East Carolina University/Vidant Medical Center Greenville, NC
MaryKate Kratzer, MD1, Durga Pemmaraju, MD2, William Leland, MD2; 1East Carolina University/Vidant Medical Center, Greenville, NC; 2East Carolina University, Greenville, NC
Introduction: Inflammatory bowel disease (IBD) is associated with a myriad of systemic complications, including thrombosis; in fact, patients with IBD are up to three times more likely to develop deep vein thrombosis or pulmonary embolism. Less frequently, thrombosis can occur in the cerebral circulation. We discuss a case of cerebral sinus thrombosis in the setting of newly diagnosed Ulcerative Colitis (UC).
Methods: A 30 year-old African American female complained of 2 weeks of odynophagia, fever, and watery, nonbloody diarrhea with no prior history of similar complaints. Physical exam was remarkable only for fever of 101.5F, sinus tachycardia, and oral thrush. Initial labs showed mild leukocytosis, microcytic anemia, and hypokalemia. The patient later developed sharp, diffuse, abdominal pain followed by multiple bloody, mucous-containing stools. Imaging revealed colonic wall thickening, consistent with moderate to severe colitis, as well as thrombosis of the right sigmoid sinus and upper aspect of the right internal jugular vein. Her only neurological symptom was a dull right-sided headache. The patient was treated conservatively for suspected infectious colitis and anticoagulated with heparin drip. Due to persistent gastrointestinal symptoms, colonoscopy was performed. It revealed diffuse areas of moderately to severely erythematous, hemorrhagic, pseudopolypoid and ulcerated mucosa with rectal involvement to the proximal transverse colon. Biopsies were consistent with idiopathic ulcerative colitis. Discussion: The most common sites of cerebral thrombosis in IBD are the sagittal and lateral venous sinuses. Presenting symptoms typically include diffuse headache, nausea, and vomiting, and less commonly seizures. Many theories exist as to the etiology of increased incidence of thrombotic events in IBD, the most common being chronic inflammation; however, when studied against rheumatoid arthritis (RA) and Celiac disease (CD), the odds ratio for thrombotic events was significantly increased in IBD and decreased in RA and CD. Other potential causes include altered platelet activity and decreased anti-clotting factors in IBD, as well as chronic dehydration. Extent of bowel involvement may also correlate with higher risk of thrombosis. Management of cerebral venous thrombosis is similar to DVT, with 3 to 6 months of anticoagulation. It is questionable whether lifelong anticoagulation improves overall mortality.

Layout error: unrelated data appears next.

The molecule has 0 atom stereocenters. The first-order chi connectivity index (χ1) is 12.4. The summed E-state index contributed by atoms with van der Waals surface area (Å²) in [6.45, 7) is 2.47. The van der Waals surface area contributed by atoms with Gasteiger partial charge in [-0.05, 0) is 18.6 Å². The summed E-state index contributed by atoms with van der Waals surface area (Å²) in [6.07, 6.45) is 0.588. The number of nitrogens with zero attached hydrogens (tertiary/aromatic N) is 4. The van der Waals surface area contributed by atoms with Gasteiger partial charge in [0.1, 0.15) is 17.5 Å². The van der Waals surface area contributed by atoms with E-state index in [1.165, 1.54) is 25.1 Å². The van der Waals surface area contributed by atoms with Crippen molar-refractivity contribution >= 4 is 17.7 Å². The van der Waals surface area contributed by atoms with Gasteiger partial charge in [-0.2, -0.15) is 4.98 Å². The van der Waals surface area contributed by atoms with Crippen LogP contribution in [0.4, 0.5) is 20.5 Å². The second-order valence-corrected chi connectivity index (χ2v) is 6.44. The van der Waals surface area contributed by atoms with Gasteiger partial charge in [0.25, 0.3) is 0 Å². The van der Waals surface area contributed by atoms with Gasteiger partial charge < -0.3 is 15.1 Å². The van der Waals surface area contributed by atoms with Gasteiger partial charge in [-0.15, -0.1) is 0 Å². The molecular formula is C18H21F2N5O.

Disclosures: MaryKate Kratzer indicated no relevant financial relationships. Durga Pemmaraju indicated no relevant financial relationships. William Leland indicated no relevant financial relationships.